Part of what intrigued me was Wendy’s rejection of the conventional funding schedule. Grant and fellowship cycles became a part of her extended creative process, not the process being beholden to the cycle. AND YES. I recognize the privilege necessary to be able to do that…but I never thought I’d see a White artist choose to reject a system built for them. Not only was Wendy working outside of that system, she did it successfully. For me this shows “it’s possible” instead of “is it even possible?” to change the way art is made, funded, appreciated and recognized.

Wendy closes: Instead of ending, SWH has become an ongoing way to be, whether instigating activities or welcoming opportunities generated by others. I reinvent how to move in studio time with Sara Rudner and Risa Jaroslow, dance mates from NYC circa 1975, together again in the East Bay! I have relished interacting with the mix of dance artists gathered by Margaret Jenkins’ Encounters Over 60. I was her student circa 1971. I continue making work with Jennifer Jerum and John Diaz, dance mates from SoCal since 1997. A recording of one of my stories circulates nationally (and without me) accompanying dancers in The Running Show (2018-present), created by Monica Bill Barnes and Robbie Saenz de Viteri. Monica was my student in San Diego circa 1993. Piper and I research potential homes for set paintings and other collaborations (1976-1988) with NYC artist Robert Kushner. I am remastering groundbreaking, electronic music from the seventies. Bay Area composer Paul DeMarinis recently sent me a tape I had forgotten, 3 Easel Studies for Wendy Rogers, realized in 1975 on the Buchla Music Easel. How inviting for a next SWH venture.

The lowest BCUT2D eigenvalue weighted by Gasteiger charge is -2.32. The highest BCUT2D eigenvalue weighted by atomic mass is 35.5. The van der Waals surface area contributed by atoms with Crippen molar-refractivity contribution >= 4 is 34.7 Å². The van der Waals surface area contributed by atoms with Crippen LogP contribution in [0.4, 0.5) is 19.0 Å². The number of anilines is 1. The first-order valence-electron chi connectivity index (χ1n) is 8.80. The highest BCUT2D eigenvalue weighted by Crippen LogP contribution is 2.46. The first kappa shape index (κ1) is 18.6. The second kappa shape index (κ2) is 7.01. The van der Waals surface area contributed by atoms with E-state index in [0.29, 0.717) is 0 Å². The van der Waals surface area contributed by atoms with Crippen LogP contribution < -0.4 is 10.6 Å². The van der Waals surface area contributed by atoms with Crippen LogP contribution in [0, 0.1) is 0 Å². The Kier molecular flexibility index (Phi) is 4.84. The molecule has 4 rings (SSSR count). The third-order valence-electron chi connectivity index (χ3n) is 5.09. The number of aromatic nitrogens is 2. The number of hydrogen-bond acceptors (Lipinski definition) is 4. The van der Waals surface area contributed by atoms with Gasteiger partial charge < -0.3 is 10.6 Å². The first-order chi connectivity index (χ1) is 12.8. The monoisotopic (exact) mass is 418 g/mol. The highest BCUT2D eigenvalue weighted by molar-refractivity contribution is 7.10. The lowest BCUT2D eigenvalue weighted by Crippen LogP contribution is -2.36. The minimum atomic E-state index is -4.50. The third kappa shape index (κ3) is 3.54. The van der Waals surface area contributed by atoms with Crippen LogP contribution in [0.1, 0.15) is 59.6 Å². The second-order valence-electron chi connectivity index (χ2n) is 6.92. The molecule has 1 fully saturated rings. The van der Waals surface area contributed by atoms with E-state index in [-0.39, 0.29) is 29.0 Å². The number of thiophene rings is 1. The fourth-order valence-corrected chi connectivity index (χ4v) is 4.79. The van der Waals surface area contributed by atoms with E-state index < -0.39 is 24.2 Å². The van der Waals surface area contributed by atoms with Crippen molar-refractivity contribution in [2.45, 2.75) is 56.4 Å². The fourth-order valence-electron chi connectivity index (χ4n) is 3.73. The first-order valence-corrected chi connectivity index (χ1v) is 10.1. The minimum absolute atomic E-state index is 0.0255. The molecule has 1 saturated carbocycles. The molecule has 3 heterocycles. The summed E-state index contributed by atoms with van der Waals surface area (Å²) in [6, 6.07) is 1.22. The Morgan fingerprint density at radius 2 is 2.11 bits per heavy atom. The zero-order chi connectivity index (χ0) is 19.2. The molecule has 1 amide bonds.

Two women sitting, looking mischievous, on either side of a slide image of a woman wearing a decorative hat projected on a wall.
Photo courtesy of David Tobis, Wendy Rogers & Piper Thomasson
[ID: An older White woman and a young Black woman looking mischievous on either side of a slide projected on a wall. The slide has a White woman looking off to the right, holding a yellow sleeveless blouse. Her left hand is holding her hat, which is made out of a decorative pillow.]

This article appears in the Winter 2024 issue of In Dance

Wendy Rogers has choreographed and performed contemporary dances for 55 years, in the SF Bay Area, NYC and SoCal, where she taught contemporary dance at UC Riverside 1996-2016.  Honors include Fellowships from the Foundation for Contemporary Arts, the Guggenheim Foundation, the National Endowment for the Arts, the Irvine Fellowship in Dance and a 2009 Fulbright in Malaysia.

Piper Thomasson has English and Dance BAs from Santa Clara University where she received the Anna Halprin Award for Excellence in Dance and the Gracelyn Rillorta Bateman Award for Inclusive Excellence. More recently, she’s a CCI Cali Catalyst Award winner and dancer with Antoine Hunter’s Urban Jazz Dance Company.